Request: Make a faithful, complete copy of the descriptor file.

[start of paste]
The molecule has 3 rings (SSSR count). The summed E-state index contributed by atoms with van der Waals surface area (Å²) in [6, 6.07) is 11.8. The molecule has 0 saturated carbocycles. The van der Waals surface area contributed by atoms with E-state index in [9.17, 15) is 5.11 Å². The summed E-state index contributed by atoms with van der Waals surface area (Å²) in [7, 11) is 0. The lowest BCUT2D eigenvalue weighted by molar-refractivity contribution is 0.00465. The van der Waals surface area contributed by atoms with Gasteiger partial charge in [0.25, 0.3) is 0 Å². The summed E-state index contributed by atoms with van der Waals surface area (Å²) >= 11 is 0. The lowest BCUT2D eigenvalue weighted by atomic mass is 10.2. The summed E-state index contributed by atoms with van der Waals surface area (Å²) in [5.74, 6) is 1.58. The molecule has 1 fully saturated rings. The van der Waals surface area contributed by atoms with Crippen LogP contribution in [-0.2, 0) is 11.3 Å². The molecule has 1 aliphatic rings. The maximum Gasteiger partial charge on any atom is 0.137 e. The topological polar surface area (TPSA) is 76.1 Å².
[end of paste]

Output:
The molecule has 3 rings (SSSR count). The summed E-state index contributed by atoms with van der Waals surface area (Å²) in [6, 6.07) is 11.8. The molecule has 0 saturated carbocycles. The van der Waals surface area contributed by atoms with E-state index in [9.17, 15) is 5.11 Å². The summed E-state index contributed by atoms with van der Waals surface area (Å²) in [7, 11) is 0. The lowest BCUT2D eigenvalue weighted by molar-refractivity contribution is 0.00465. The van der Waals surface area contributed by atoms with Gasteiger partial charge in [0.25, 0.3) is 0 Å². The summed E-state index contributed by atoms with van der Waals surface area (Å²) >= 11 is 0. The lowest BCUT2D eigenvalue weighted by atomic mass is 10.2. The summed E-state index contributed by atoms with van der Waals surface area (Å²) in [5.74, 6) is 1.58. The molecule has 1 fully saturated rings. The van der Waals surface area contributed by atoms with Crippen LogP contribution in [-0.2, 0) is 11.3 Å². The molecule has 1 aliphatic rings. The maximum Gasteiger partial charge on any atom is 0.137 e. The topological polar surface area (TPSA) is 76.1 Å².